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Cygnet Two 

A flat iron dinghy from two sheets of plywood.

Since my goal has been to find a good small boat for kids to build with their parents, it occurred to me that parents would probably prefer to be able to be in the boat with their kids before setting them off on their own. 
As much as I enjoyed building Herb's OSS design, I ultimately decided it would be good to design a 2 sheet skiff that could have about 400 lb capacity with only slightly more building effort than the OSS. Mike Goodwin's creation also inspired my doodling. Check out his article at the Duckworks Mag.

The lines for the basic hull came together pretty quickly, but while I was struggling with all the details I ran across Jim Michalaks prototype plans of his "Slam Dink." It was almost the spittin' image of my boat but all the details had been worked out. I sent him the $15 in a heart beat.

As it turned out, I started tweaking his design right away (boat designers just hate that) and after I realized I was gradually metamorphing his Slam Dink into my Cygnet 2, I gave up and decided to build my own boat instead. Sorry Jim, I tried, but I think I'm a hopeless tinkerer.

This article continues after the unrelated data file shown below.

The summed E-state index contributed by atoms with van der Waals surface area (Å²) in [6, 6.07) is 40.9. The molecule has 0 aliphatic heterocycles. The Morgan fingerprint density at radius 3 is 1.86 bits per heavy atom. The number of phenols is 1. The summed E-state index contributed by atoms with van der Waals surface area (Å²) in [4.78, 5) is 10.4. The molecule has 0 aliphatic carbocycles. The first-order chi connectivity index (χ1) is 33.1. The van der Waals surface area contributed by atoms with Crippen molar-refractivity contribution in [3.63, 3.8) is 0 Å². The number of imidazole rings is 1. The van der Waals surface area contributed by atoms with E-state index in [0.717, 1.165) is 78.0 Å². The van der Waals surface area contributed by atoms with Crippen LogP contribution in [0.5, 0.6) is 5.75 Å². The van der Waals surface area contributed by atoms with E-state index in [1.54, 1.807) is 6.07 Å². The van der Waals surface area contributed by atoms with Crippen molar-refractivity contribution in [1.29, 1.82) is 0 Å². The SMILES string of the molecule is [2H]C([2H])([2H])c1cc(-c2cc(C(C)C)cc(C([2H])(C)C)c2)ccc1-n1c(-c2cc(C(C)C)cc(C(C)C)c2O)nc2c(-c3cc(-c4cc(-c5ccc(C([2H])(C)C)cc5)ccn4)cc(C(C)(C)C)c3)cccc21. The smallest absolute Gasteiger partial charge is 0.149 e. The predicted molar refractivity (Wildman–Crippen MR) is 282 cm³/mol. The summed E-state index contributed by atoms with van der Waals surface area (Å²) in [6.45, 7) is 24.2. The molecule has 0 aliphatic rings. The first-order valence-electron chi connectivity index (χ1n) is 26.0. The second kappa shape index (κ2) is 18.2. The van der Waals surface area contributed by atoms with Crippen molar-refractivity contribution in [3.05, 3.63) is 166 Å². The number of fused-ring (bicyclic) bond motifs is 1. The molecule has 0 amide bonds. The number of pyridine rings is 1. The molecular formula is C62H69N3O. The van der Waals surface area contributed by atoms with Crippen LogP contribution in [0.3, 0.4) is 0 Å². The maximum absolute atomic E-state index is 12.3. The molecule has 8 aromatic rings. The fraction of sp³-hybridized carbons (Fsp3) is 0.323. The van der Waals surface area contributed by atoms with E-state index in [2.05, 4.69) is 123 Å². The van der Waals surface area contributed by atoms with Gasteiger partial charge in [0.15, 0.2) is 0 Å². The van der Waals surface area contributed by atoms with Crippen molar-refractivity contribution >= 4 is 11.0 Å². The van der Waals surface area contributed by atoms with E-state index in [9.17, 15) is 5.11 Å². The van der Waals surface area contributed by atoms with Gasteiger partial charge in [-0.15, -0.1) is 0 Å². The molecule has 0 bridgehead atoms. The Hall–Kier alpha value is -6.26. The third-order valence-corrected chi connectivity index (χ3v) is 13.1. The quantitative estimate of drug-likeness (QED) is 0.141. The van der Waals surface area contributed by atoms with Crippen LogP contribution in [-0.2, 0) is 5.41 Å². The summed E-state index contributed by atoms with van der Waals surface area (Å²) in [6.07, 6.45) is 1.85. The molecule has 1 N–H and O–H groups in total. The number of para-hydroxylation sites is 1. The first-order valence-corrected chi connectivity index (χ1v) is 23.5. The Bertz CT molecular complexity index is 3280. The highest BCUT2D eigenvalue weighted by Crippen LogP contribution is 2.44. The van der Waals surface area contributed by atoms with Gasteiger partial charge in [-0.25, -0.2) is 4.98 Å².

Cygnet 2 hasn't quite hit the water yet, but here are some notes and photos of the process.

(Any small blue framed images can be clicked to view them larger.)

After using Gregg Carlson's Hull design program to give me the dimensions for the stem, sides, frame and transom, I began making some sawdust. 

From this angle you can see the gentle S curve at the bottom of the sides. Glad I don't have to come up with that making lots of little models.

First, some true confessions.

I'm always trying to make the most from the least, and so I found myself trying to maximize everything about this little boat. Maximum beam, maximum side width etc. Well, I learned that just because a thing CAN be done, doesn't mean it SHOULD be done. Unfortunately my cute little card stock model didn't make this error in proportions very obvious. It took a full sized boat staring back at me for me to see I had a problem.

After attaching the sides to the stem and bending them around the frame, it started becoming apparent that I'd drawn a fat, tubby, chunky boat... I retreated to my "moaning chair." 

After realizing that this was MY design so I could change it, I slimmed her down by simply sliding the frame up, until I liked what I saw. Slimming the sides was not going to be as easy though.

I decided to clamp a guide strip for  my circular saw to rest on and set the blade to a shallow cut and lop off the offending side height. Ta daaa... not so hard after all.

kerfcyg.jpg (13475 bytes)

After "I saw the light" shining through my careful incision...

 trimpeel.jpg (18694 bytes)

I pried it loose from the transom and stem and peeled it away.


I thought, Ahhhh... that's more like it.

She hasn't hit the water yet, but I'll keep you posted.

Next... the saga of the dastardly breaking inwales!